Banner Greenhouses, Get a Better Start

Banner Greenhouses, Get a Better Start

[spoiler alert: the following post contains a product placement from a sponsor of the show, it’ll all become clear in a moment.]

Get a Better Start

Lean farming, of which we’re all familiar so I won’t go into the details, asserts you should be primarily concerned with removing unnecessary waste from your processes and focus more on the value you are providing to the customer. Before we purchased land, we leased a few acres of ground to test different production methods. One thing became abundantly clear, and fast: our transplant production was our weakest link. Our system was inefficient, the germination was uneven, production was inconsistent, there was no electricity, and we couldn’t leave the farm for more than a day when our unautomated make-shift greenhouse had plants in it. It felt like the vegetable equivalent of having a milk cow, tending to it every day and night. Further, working in poorly designed spaces is demoralizing, and farming itself can be difficult enough to begin with.

One option would be to invest in a fool-proof greenhouse, but it’s difficult to justify installing a legit greenhouse for year-round production on ground under a year-to-year lease. Even so, we’ve never been great at it. To some extent, we wouldn’t know quite what to invest in and would inevitably waste time, money, and space on the first iteration of the project. We needed good transplants now, but time to really think about how to properly build a greenhouse that would stand the test of time… and maybe the land to put it on, too.

So, we decided to go the other direction, red-tagged (see: lean) our entire transplant production line, and began ordering from Banner Greenhouses. Instead of ordering the seeds, purchasing trays and soil mix, time spent seeding, watering and venting the tunnel every day, the potential cost for fuel to heat, etc., we simply select the variety we want, preferred cell size, how many trays of each, and the week we want it to show up at the farm. Their greenhouses and outdoor growing areas cover over 18 acres! and enable them to provide optimum growing conditions for each cultivar. When the plants arrive—better than we could have grown ourselves—we harden them off for a few days, then put them straight into the ground. Talk about lean.

Ordering transplants—at a better price and quality then our own production—frees up that time to focus on growing our business in other ways, including the time to design, capitalize, and build a proper greenhouse that allows us to reliably produce transplants with less waste. It also gives us a benchmark: can I produce a quality lettuce plug for less than $0.11? Until I can get it under $0.11 at the same quality, Banner it is. Getting quality veg out of poor transplants is an uphill battle. Not to mention, we’re saving a ton of labor that can be used on other much needed areas of the farm during a time when labor is, well, in short supply.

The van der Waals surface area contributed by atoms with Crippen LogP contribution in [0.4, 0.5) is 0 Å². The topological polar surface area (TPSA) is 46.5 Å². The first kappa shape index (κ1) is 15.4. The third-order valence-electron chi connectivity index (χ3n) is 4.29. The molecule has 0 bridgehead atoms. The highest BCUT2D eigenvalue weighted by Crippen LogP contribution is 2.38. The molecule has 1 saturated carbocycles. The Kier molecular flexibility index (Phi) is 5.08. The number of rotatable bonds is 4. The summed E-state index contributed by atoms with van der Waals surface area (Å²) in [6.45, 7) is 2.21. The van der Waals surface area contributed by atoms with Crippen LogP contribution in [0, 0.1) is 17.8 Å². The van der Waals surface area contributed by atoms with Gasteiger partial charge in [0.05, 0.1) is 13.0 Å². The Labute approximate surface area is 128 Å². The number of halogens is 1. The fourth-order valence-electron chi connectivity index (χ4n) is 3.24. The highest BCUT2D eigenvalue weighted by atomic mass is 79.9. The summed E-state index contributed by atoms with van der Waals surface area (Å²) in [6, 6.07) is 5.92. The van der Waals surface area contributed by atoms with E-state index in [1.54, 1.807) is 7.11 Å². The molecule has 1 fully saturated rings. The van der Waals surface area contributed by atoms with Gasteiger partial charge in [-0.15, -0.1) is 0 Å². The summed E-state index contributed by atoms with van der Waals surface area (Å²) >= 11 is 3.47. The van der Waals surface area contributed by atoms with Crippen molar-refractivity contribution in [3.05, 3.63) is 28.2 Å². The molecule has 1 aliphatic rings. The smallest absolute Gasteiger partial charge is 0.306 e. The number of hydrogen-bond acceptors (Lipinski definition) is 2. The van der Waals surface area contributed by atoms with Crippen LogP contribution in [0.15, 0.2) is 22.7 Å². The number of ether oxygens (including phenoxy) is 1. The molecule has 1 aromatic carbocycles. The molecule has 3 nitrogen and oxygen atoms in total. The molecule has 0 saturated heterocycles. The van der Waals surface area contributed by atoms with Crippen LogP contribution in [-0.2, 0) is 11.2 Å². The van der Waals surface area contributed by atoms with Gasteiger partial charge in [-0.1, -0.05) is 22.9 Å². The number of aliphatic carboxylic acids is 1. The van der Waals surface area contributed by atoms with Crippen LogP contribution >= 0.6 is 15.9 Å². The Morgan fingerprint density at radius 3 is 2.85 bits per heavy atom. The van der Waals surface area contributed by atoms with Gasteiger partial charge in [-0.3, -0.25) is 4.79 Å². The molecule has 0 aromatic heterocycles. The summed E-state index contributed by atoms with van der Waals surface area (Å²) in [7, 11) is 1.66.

There is a lot to be said for farm resiliency. It’s the same feeling I experienced when I decided to do less tilling, ‘Aren’t I giving up an essential part of the farm? What real farm doesn’t have a greenhouse?’ But, there is also value in out-sourcing the weakest part of your farm until you’re able to compensate for it. It’s my opinion that production farms at any scale cannot be entirely self-sufficient, and we shouldn’t outsource everything, but we can be smart about it. Do the math. How much does it cost you in seed, soil, water, labor, heat, fixed costs, and opportunity costs to produce your own transplants? What is your /plant cost /crop? Could you spend that time on other areas of your business that have a better return? If you don’t yet have a proper greenhouse, or just want to simplify your transplant production, give Banner a chance. Create an account, check their /plant price against your own, order a box (six trays of 128s or four trays of 72s), and get a better start.

The Neversink Farm Course, A Review (with Bonus PDF)

The Neversink Farm Course, A Review (with Bonus PDF)

Best of, Maybe the Only, Jared's Real Food

Best of, Maybe the Only, Jared's Real Food